The Top 7… Sequels that changed everything

What it was before: A Soul Edge-inspired, weapons-based one-on-one fighter for PSOne that was based on Romance of the Three Kingdoms, and more specifically on Koei’s RotTK strategy games.

What it became: Not content to stick with one-on-one duels, publisher Koei and developer Omega Force decided to think big for the sequel. Really big. And when the PlayStation 2 launched in late 2000, Dynasty Warriors 2 wowed players by throwing not one but dozens of opponents at them at once. Mixing brawls against enormous crowds with strategic movements on huge, open battlefields, Dynasty Warriors 2 was hailed as a testament to the PS2’s power, and one of the most innovative and interesting games in its launch lineup.

Where it went from there: Well, Dynasty Warriors 3 added elephants, and it’s kind of been downhill since then. Sadly, Dynasty Warriors 2 would mark the last time the words “Dynasty Warriors” and “innovation” were used together in a sentence without being followed by cruel laughter. In the 10 years since its release, the series has churned out some 28 titles, including handheld spinoffs, the splinter Samurai Warriors, Warriors Orochi and Dynasty Warriors: Gundam series, and the two or three different versions that every game since 3 has been produced as.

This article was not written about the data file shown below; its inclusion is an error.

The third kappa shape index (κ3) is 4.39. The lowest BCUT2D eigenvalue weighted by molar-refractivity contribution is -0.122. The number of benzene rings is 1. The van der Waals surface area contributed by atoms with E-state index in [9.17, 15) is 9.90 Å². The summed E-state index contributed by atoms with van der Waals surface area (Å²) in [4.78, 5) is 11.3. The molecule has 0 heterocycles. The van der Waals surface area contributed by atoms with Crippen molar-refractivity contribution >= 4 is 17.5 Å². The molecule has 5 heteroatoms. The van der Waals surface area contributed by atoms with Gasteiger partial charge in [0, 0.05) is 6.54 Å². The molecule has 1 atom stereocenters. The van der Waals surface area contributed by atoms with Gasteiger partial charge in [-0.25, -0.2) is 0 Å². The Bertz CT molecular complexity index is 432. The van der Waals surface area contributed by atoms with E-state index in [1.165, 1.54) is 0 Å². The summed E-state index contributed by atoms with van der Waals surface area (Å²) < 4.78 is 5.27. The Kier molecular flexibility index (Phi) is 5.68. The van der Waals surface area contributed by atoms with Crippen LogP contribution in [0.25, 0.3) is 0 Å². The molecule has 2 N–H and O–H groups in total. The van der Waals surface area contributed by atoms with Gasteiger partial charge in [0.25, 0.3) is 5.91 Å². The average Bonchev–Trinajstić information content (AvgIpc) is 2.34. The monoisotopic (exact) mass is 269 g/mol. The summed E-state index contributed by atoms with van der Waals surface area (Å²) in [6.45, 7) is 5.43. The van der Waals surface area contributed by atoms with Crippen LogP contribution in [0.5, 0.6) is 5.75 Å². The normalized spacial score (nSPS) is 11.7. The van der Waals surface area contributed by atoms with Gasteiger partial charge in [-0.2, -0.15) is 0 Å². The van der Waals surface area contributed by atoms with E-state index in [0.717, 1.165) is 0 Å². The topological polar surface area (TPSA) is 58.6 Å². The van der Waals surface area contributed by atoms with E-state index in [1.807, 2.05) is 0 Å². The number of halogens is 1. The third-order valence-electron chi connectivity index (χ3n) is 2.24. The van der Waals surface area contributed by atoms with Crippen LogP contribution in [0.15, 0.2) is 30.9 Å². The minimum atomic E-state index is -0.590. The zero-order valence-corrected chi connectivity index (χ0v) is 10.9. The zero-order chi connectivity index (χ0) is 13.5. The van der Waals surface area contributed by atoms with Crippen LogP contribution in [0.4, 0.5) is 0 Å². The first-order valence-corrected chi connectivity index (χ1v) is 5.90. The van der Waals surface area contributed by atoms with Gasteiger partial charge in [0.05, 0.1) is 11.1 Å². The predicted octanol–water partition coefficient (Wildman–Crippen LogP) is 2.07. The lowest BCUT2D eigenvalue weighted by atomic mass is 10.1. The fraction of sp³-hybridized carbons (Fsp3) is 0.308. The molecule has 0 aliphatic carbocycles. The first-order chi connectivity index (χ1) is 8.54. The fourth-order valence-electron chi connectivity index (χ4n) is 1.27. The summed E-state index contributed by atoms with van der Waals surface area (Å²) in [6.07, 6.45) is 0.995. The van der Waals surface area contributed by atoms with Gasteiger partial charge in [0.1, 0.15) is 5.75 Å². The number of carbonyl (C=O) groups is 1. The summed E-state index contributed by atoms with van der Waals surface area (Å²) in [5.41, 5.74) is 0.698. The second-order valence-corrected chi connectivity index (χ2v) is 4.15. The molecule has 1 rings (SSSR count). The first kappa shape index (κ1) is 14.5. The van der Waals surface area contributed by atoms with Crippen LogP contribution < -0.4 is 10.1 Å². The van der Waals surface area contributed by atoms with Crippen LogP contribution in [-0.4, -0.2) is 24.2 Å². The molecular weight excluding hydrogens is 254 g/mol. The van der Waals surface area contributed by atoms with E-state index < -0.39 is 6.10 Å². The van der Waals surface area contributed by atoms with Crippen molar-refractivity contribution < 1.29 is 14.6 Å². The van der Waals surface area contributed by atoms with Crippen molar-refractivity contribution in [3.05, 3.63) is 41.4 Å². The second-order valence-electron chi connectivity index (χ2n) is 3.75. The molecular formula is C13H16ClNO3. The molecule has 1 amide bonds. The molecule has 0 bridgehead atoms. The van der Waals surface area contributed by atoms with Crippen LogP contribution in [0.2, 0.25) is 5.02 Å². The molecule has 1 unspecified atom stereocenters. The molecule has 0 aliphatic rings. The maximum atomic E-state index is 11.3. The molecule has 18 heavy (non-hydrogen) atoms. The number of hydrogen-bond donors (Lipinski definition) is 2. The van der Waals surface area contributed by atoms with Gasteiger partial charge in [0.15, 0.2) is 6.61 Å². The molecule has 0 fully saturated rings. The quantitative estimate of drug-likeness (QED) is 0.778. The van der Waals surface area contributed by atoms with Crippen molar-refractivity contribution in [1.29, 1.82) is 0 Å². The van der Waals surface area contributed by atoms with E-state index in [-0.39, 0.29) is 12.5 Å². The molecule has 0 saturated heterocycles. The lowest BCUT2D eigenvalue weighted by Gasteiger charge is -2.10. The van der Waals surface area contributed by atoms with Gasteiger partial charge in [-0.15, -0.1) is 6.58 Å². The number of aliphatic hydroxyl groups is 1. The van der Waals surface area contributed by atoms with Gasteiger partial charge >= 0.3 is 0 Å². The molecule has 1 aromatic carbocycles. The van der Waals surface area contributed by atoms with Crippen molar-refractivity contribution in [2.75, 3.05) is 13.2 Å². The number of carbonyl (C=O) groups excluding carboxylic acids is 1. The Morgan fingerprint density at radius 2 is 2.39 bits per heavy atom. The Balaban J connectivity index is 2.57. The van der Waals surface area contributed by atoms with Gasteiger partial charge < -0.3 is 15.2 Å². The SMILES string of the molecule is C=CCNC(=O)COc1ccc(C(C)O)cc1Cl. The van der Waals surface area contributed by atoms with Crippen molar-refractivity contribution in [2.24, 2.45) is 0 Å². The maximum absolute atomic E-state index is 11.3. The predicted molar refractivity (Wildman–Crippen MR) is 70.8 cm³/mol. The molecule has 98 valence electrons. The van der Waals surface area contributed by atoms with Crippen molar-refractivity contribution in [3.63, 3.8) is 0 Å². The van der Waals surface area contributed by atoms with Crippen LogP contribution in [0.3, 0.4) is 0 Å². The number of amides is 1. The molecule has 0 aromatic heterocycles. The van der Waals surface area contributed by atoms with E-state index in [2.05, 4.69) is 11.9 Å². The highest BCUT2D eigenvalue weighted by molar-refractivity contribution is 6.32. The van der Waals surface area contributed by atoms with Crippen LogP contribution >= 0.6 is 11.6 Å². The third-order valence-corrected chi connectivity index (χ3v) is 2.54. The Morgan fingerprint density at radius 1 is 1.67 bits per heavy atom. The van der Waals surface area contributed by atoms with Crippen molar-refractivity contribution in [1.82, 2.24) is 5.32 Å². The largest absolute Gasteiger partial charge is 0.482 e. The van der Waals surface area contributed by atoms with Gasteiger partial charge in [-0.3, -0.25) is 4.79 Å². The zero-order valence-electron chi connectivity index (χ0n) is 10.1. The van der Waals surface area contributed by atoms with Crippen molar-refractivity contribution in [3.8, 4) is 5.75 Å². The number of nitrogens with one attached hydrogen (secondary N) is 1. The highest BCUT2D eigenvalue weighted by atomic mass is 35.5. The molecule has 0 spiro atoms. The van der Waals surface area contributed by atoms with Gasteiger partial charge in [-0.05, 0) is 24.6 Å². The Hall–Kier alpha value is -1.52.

Above: Screens from Dynasty Warriors 6 and Dynasty Warriors 6: Empires. Can you tell the difference?

This might not be so bad, except that there appears to be very little practical difference between any of them. They might add new stories and tactical features, but in the end they’re all about following the example DW2 set: one player character facing off against a horde of baddies. So, more than any other game on this list, Dynasty Warriors 2 changed everything about its franchise, and forever altered all of the entries to come after. We just can’t help but wish it had changed a little more since then.

Oct 11, 2010

The unnecessary new features that inevitably slip into the franchises we love

Years of development, stacks of new tech, millions of dollars, no discernable improvement

Or how to make a killer sequel when all the best ideas were in the original

Mikel Reparaz
After graduating from college in 2000 with a BA in journalism, I worked for five years as a copy editor, page designer and videogame-review columnist at a couple of mid-sized newspapers you've never heard of. My column eventually got me a freelancing gig with GMR magazine, which folded a few months later. I was hired on full-time by GamesRadar in late 2005, and have since been paid actual money to write silly articles about lovable blobs.